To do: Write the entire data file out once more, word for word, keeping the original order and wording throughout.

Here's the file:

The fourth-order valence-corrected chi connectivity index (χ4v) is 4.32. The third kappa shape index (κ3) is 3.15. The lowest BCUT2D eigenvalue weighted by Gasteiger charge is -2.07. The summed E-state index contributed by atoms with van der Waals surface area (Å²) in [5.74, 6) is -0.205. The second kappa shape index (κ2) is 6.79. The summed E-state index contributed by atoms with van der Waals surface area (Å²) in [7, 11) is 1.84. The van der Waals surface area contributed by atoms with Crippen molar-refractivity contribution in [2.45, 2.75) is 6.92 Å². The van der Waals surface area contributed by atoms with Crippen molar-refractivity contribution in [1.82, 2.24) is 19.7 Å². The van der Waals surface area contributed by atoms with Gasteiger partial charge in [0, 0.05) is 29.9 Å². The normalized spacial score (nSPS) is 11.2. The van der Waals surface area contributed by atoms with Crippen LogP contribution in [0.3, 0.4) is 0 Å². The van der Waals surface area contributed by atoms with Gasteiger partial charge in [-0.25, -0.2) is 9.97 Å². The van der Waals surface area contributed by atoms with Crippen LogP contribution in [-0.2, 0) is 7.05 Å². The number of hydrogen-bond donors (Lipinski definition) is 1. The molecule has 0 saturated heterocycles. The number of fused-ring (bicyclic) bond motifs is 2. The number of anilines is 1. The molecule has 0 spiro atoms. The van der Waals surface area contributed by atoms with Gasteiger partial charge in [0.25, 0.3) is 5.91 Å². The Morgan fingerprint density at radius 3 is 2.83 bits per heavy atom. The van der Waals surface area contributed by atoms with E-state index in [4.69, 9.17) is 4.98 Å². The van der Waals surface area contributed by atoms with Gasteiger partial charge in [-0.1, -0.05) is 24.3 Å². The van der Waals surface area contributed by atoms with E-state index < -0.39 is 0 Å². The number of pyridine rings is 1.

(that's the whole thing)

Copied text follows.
The fourth-order valence-corrected chi connectivity index (χ4v) is 4.32. The third kappa shape index (κ3) is 3.15. The lowest BCUT2D eigenvalue weighted by Gasteiger charge is -2.07. The summed E-state index contributed by atoms with van der Waals surface area (Å²) in [5.74, 6) is -0.205. The second kappa shape index (κ2) is 6.79. The summed E-state index contributed by atoms with van der Waals surface area (Å²) in [7, 11) is 1.84. The van der Waals surface area contributed by atoms with Crippen molar-refractivity contribution in [2.45, 2.75) is 6.92 Å². The van der Waals surface area contributed by atoms with Crippen molar-refractivity contribution in [1.82, 2.24) is 19.7 Å². The van der Waals surface area contributed by atoms with Gasteiger partial charge in [0, 0.05) is 29.9 Å². The normalized spacial score (nSPS) is 11.2. The van der Waals surface area contributed by atoms with Crippen LogP contribution in [0.3, 0.4) is 0 Å². The van der Waals surface area contributed by atoms with Gasteiger partial charge in [-0.25, -0.2) is 9.97 Å². The van der Waals surface area contributed by atoms with Crippen LogP contribution in [-0.2, 0) is 7.05 Å². The number of hydrogen-bond donors (Lipinski definition) is 1. The molecule has 0 saturated heterocycles. The number of fused-ring (bicyclic) bond motifs is 2. The number of anilines is 1. The molecule has 0 spiro atoms. The van der Waals surface area contributed by atoms with Gasteiger partial charge in [0.25, 0.3) is 5.91 Å². The Morgan fingerprint density at radius 3 is 2.83 bits per heavy atom. The van der Waals surface area contributed by atoms with E-state index in [4.69, 9.17) is 4.98 Å². The van der Waals surface area contributed by atoms with Gasteiger partial charge in [-0.1, -0.05) is 24.3 Å². The van der Waals surface area contributed by atoms with E-state index < -0.39 is 0 Å². The number of pyridine rings is 1.